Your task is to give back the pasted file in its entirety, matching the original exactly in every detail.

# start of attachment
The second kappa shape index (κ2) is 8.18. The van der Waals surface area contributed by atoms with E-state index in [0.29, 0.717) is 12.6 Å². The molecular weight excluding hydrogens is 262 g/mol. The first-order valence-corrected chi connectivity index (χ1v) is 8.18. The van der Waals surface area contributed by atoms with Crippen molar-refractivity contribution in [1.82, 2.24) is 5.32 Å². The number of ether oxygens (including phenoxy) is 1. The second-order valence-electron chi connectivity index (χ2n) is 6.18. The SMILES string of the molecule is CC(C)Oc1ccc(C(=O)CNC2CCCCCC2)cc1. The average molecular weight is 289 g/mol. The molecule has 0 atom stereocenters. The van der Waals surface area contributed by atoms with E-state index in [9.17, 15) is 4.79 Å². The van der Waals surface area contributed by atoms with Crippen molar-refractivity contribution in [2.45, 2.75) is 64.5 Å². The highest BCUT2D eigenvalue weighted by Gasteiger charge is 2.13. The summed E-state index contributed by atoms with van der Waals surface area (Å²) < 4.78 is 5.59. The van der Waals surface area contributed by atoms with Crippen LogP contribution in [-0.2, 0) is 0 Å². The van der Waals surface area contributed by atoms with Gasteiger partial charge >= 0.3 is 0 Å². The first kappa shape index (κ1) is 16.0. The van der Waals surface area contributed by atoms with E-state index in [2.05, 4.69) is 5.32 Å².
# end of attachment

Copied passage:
The second kappa shape index (κ2) is 8.18. The van der Waals surface area contributed by atoms with E-state index in [0.29, 0.717) is 12.6 Å². The molecular weight excluding hydrogens is 262 g/mol. The first-order valence-corrected chi connectivity index (χ1v) is 8.18. The van der Waals surface area contributed by atoms with Crippen molar-refractivity contribution in [1.82, 2.24) is 5.32 Å². The number of ether oxygens (including phenoxy) is 1. The second-order valence-electron chi connectivity index (χ2n) is 6.18. The SMILES string of the molecule is CC(C)Oc1ccc(C(=O)CNC2CCCCCC2)cc1. The average molecular weight is 289 g/mol. The molecule has 0 atom stereocenters. The van der Waals surface area contributed by atoms with E-state index in [9.17, 15) is 4.79 Å². The van der Waals surface area contributed by atoms with Crippen molar-refractivity contribution in [2.45, 2.75) is 64.5 Å². The highest BCUT2D eigenvalue weighted by Gasteiger charge is 2.13. The summed E-state index contributed by atoms with van der Waals surface area (Å²) < 4.78 is 5.59. The van der Waals surface area contributed by atoms with Crippen LogP contribution in [-0.2, 0) is 0 Å². The van der Waals surface area contributed by atoms with Gasteiger partial charge >= 0.3 is 0 Å². The first kappa shape index (κ1) is 16.0. The van der Waals surface area contributed by atoms with E-state index in [2.05, 4.69) is 5.32 Å².